Sunday, March 25, 2012

011 Ophiuchus

Ophiuchus (Οφιούχος IPA: /ˌɒfiːˈuːkəs/) is one of the 88 constellations and was also one of the 48 listed by Ptolemy. Ophiuchus was formerly referred to as Serpentarius (/ˌsɚpənˈtɛəriəs/), the former originating in Greek and the latter in Latin, both meaning "serpent-holder". It is a large constellation located around the celestial equator between Aquila, Serpens and Hercules, northwest of the center of the Milky Way. The southern part lies between Scorpius to the west and Sagittarius to the east. Of the 13 zodiacal constellations (constellations that contain the Sun during the course of the year), Ophiuchus is the only one not counted as an astrological sign.

It is best visible in the northern summer and located opposite Orion in the sky. Ophiuchus is depicted as a man grasping a serpent; the interposition of his body divides the snake constellation Serpens into two parts, Serpens Caput and Serpens Cauda, which are nonetheless counted as one constellation...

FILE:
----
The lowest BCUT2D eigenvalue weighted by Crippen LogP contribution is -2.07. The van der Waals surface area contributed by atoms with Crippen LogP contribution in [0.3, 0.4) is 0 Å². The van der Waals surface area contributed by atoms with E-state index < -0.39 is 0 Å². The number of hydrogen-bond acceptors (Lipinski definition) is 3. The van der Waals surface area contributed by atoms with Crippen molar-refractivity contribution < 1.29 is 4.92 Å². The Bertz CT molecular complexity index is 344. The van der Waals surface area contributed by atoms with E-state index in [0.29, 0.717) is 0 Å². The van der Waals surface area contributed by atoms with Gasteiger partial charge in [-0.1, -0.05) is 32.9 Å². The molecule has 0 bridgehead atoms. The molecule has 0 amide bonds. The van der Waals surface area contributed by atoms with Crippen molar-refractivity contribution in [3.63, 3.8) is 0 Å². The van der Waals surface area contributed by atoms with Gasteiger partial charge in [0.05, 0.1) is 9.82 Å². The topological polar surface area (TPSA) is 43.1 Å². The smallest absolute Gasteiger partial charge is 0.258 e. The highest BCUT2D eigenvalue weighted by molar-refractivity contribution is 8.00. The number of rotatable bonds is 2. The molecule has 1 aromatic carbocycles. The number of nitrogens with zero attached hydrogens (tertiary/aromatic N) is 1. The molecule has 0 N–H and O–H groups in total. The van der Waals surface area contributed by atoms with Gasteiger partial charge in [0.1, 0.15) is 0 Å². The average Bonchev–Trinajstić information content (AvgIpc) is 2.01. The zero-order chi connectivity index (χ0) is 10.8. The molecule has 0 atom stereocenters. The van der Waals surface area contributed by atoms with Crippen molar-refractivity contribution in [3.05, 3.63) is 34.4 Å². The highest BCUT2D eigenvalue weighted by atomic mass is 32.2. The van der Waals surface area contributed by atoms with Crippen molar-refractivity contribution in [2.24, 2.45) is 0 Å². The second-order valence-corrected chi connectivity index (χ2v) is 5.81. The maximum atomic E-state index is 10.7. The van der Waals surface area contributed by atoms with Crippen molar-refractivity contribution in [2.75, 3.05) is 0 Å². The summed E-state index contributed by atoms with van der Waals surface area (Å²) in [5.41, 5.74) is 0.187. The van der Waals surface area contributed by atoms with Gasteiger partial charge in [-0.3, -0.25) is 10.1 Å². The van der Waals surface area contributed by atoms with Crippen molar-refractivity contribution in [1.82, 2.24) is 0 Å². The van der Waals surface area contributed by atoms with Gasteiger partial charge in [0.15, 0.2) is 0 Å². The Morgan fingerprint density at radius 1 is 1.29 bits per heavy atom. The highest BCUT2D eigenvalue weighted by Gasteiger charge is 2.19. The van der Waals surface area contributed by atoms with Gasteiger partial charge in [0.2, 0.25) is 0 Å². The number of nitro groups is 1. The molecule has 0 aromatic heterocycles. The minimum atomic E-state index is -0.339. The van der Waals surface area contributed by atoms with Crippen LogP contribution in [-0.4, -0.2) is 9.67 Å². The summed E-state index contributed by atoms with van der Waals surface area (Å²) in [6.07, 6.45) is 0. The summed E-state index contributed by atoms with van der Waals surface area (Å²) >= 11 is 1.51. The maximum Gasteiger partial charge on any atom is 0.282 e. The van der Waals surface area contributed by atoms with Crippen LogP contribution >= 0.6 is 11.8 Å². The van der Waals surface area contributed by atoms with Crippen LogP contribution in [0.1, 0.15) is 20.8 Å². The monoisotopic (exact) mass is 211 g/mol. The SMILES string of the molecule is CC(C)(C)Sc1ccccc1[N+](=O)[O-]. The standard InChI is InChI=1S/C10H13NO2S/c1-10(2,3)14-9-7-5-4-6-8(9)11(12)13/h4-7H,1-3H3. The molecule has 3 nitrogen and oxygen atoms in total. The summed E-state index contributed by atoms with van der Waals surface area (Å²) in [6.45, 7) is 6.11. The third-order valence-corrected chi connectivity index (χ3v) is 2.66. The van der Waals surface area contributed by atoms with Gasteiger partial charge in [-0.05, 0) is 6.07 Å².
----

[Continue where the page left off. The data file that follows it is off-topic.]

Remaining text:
In 2005, astronomers using data from the Green Bank Telescope discovered a superbubble so large that it extends beyond the plane of the galaxy.[2] It is called the Ophiuchus Superbubble.
In April 2007, astronomers announced that the Swedish-built Odin satellite had made the first detection of clouds of molecular oxygen in space, following observations in the constellation Ophiuchus.[3]

In approximately 40,000 years Voyager 1 probe will pass within 1.6 light years of the star AC+79 3888, which is located in Ophiuchus.[4]...

Although Ophiuchus intersects the ecliptic, it is not a zodiacal sign in astrology. The signs are defined as 30-degree segments of the ecliptic, of which there are only twelve, and they are named after nearby constellations at the time the system was developed, rather than being defined by the constellations....

Source: Wiki

In other words, there are 13 constellations... and Ophiuchus, is the 13th one.

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